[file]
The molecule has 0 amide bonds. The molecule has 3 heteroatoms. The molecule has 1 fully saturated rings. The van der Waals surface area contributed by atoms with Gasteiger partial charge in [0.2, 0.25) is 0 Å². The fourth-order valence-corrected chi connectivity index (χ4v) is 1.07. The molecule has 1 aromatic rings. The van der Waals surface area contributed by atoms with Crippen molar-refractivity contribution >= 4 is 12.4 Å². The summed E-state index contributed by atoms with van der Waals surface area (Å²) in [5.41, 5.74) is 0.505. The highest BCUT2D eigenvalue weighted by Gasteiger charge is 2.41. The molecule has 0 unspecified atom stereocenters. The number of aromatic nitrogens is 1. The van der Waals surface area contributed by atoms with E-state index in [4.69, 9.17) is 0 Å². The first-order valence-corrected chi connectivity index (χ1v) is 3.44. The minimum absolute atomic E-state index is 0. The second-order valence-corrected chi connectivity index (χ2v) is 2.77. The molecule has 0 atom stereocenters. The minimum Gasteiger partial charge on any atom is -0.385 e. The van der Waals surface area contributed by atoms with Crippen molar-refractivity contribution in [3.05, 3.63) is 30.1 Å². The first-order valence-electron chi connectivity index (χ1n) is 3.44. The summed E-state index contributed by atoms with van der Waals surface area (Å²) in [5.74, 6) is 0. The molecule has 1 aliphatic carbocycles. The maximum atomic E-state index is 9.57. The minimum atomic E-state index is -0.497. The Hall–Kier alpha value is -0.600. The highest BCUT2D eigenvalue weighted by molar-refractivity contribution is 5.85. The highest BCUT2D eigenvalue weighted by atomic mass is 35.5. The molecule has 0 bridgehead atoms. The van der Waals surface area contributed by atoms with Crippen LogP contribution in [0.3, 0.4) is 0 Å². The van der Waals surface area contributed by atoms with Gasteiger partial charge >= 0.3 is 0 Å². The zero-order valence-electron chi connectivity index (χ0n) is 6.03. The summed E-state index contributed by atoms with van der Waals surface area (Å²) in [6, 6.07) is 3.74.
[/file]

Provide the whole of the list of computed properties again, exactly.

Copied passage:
The molecule has 0 amide bonds. The molecule has 3 heteroatoms. The molecule has 1 fully saturated rings. The van der Waals surface area contributed by atoms with Gasteiger partial charge in [0.2, 0.25) is 0 Å². The fourth-order valence-corrected chi connectivity index (χ4v) is 1.07. The molecule has 1 aromatic rings. The van der Waals surface area contributed by atoms with Crippen molar-refractivity contribution >= 4 is 12.4 Å². The summed E-state index contributed by atoms with van der Waals surface area (Å²) in [5.41, 5.74) is 0.505. The highest BCUT2D eigenvalue weighted by Gasteiger charge is 2.41. The molecule has 0 unspecified atom stereocenters. The number of aromatic nitrogens is 1. The van der Waals surface area contributed by atoms with E-state index in [4.69, 9.17) is 0 Å². The first-order valence-corrected chi connectivity index (χ1v) is 3.44. The minimum absolute atomic E-state index is 0. The second-order valence-corrected chi connectivity index (χ2v) is 2.77. The molecule has 0 atom stereocenters. The minimum Gasteiger partial charge on any atom is -0.385 e. The van der Waals surface area contributed by atoms with Crippen molar-refractivity contribution in [3.05, 3.63) is 30.1 Å². The first-order valence-electron chi connectivity index (χ1n) is 3.44. The summed E-state index contributed by atoms with van der Waals surface area (Å²) in [5.74, 6) is 0. The molecule has 1 aliphatic carbocycles. The maximum atomic E-state index is 9.57. The minimum atomic E-state index is -0.497. The Hall–Kier alpha value is -0.600. The highest BCUT2D eigenvalue weighted by molar-refractivity contribution is 5.85. The highest BCUT2D eigenvalue weighted by atomic mass is 35.5. The molecule has 0 bridgehead atoms. The van der Waals surface area contributed by atoms with Crippen LogP contribution in [0.3, 0.4) is 0 Å². The van der Waals surface area contributed by atoms with Gasteiger partial charge >= 0.3 is 0 Å². The zero-order valence-electron chi connectivity index (χ0n) is 6.03. The summed E-state index contributed by atoms with van der Waals surface area (Å²) in [6, 6.07) is 3.74.